Whether you’ve just moved into a new house and you want to plan for the future, or if you’re looking at the carpet in your home and you want to know how long it will be before you can justify replacing it, it’s a good idea to know as much as you can about your carpet. There are a lot of different types of carpet, however, and each one will last for a different amount of time and have different signs that it needs to be replaced.
How Long Should Carpet Last?
While there are many different types of carpets with a lot of different lifespans, most carpets will last between five and fifteen years. Carpet that is properly installed in an interior area will usually last around ten to fifteen years if it is taken care of properly. Exterior carpet has a lot more variables that can factor into its lifespan, but it isn’t uncommon for it to last anywhere from five to twenty-five years.
Why Does Carpet Wear Out?
Most people think that since carpet wears out quickest in high-traffic areas, that the force of people walking on the carpet is what will wear the carpet out. In actuality, however, carpet wears out from being exposed to dirt and other elements.
Carpet is designed to be walked on. In most cases, the individual threads or pile of the carpet can handle being crushed multiple times a day. High-quality carpets can withstand incredible amounts of sustained forces, and can often maintain its shape for years.
What destroys carpet is the addition of dirt and liquid. Small particles enter the carpet and are forced down to the bottom of the carpet where the individual threads attach to the base. These pieces of dirt and crumbs are then rubbed against this junction every time that force is applied.
While a single crumb may not seem like much, on a microscopic level this debris has incredibly sharp edges. Over time the sharp edges of the debris and the fiber of the carpet will destroy each other.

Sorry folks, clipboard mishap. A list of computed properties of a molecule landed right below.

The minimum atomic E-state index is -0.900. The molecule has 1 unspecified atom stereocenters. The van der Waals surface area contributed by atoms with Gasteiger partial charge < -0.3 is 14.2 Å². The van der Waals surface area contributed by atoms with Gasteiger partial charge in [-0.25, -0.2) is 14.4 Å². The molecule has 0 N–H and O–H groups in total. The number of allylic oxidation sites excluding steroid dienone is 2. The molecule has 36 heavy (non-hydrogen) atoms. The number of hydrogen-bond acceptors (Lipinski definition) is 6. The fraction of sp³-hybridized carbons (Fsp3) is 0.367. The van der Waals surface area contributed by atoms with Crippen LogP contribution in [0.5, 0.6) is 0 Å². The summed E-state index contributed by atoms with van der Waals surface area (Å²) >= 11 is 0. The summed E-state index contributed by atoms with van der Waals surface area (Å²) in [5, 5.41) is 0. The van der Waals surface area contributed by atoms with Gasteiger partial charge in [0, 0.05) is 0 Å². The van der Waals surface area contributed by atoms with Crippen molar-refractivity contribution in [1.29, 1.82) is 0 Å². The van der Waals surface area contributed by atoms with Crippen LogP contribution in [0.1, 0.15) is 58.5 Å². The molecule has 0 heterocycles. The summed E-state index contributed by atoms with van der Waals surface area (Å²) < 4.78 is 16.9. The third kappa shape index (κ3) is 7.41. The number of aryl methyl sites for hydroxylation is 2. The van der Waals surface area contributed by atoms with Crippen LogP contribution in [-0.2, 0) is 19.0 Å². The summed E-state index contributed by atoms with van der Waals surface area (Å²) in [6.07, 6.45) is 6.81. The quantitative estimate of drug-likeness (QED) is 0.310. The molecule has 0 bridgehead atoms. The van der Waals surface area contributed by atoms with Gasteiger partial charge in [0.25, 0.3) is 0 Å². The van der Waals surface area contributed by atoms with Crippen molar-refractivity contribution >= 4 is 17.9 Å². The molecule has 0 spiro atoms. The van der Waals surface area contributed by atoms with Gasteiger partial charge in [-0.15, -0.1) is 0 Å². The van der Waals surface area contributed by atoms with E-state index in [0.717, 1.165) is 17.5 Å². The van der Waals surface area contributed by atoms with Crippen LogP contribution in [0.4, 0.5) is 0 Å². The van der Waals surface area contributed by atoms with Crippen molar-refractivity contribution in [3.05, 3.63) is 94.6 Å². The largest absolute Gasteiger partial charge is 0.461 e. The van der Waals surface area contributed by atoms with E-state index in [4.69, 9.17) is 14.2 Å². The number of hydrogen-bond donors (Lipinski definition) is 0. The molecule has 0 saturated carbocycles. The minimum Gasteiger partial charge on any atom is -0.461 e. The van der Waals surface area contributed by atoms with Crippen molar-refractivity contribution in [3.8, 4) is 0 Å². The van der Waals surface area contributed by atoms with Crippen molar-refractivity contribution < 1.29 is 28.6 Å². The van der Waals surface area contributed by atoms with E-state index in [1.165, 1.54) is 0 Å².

If liquid is added to the carpet, this process accelerates. Even a neutral liquid like water will mix with the small debris particles and form an acidic solution. This acid will also attack the fibers of a carpet, slowly destroying it.
If the liquid is allowed to sit for a long period of time, the dark, warm environment coated in organic material is an ideal place for fungus and bacteria to grow, further degrading the pile of the carpet.
How Can I Get Carpet to Last Longer?
There are high-quality carpets that have protective coatings that protect the fibers of the carpet from both the sharp edges of debris and the onslaught of acid and other liquids. There are also commercially available products that allow a person to apply a protective coating on their own. While these products can extend the life of a carpet, they cannot make it last forever.
Regularly removing the debris from the carpet with a vacuum cleaner can also help to extend the life of the carpet. When vacuuming, be sure to move the vacuum over a carpeted area slowly. This allows the suction of the vacuum to have enough time to actually lift the debris away from the carpet.
Shampooing carpet will help to loosen debris from a carpet. This is often necessary because the sharp edges of a lot of debris will embed or stick themselves to the fibers or base of the carpet, making it difficult to remove the debris with vacuuming alone. Shampooing will also help to remove oils from the carpet.
Be aware that there is very little difference in having a carpet professionally cleaned versus doing it yourself. While professional cleaners are usually able to do a more thorough job, there is very little difference in cleaning solutions. The important thing is to ensure that the carpets are cleaned regularly.